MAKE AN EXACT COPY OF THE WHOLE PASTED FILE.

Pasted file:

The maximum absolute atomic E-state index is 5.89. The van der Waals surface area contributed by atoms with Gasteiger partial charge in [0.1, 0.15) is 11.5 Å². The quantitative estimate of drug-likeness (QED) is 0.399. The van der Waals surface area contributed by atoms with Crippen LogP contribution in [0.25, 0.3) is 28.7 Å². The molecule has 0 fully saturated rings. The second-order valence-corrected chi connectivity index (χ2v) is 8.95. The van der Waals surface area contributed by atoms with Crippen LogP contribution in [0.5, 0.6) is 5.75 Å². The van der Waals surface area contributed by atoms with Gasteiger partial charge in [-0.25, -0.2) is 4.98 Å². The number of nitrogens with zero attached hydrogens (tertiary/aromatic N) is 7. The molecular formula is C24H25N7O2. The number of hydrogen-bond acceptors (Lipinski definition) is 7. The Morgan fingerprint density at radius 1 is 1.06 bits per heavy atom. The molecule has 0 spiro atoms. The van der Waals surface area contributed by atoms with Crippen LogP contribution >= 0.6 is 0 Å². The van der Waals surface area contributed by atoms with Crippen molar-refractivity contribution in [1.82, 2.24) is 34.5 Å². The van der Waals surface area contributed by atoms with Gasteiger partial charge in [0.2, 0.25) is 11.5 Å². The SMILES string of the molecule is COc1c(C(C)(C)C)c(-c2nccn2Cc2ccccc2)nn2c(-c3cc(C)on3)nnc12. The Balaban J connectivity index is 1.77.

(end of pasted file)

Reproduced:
The maximum absolute atomic E-state index is 5.89. The van der Waals surface area contributed by atoms with Gasteiger partial charge in [0.1, 0.15) is 11.5 Å². The quantitative estimate of drug-likeness (QED) is 0.399. The van der Waals surface area contributed by atoms with Crippen LogP contribution in [0.25, 0.3) is 28.7 Å². The molecule has 0 fully saturated rings. The second-order valence-corrected chi connectivity index (χ2v) is 8.95. The van der Waals surface area contributed by atoms with Crippen LogP contribution in [0.5, 0.6) is 5.75 Å². The van der Waals surface area contributed by atoms with Gasteiger partial charge in [-0.25, -0.2) is 4.98 Å². The number of nitrogens with zero attached hydrogens (tertiary/aromatic N) is 7. The molecular formula is C24H25N7O2. The number of hydrogen-bond acceptors (Lipinski definition) is 7. The Morgan fingerprint density at radius 1 is 1.06 bits per heavy atom. The molecule has 0 spiro atoms. The van der Waals surface area contributed by atoms with Crippen LogP contribution >= 0.6 is 0 Å². The van der Waals surface area contributed by atoms with Crippen molar-refractivity contribution in [1.82, 2.24) is 34.5 Å². The van der Waals surface area contributed by atoms with Gasteiger partial charge in [0.2, 0.25) is 11.5 Å². The SMILES string of the molecule is COc1c(C(C)(C)C)c(-c2nccn2Cc2ccccc2)nn2c(-c3cc(C)on3)nnc12. The Balaban J connectivity index is 1.77.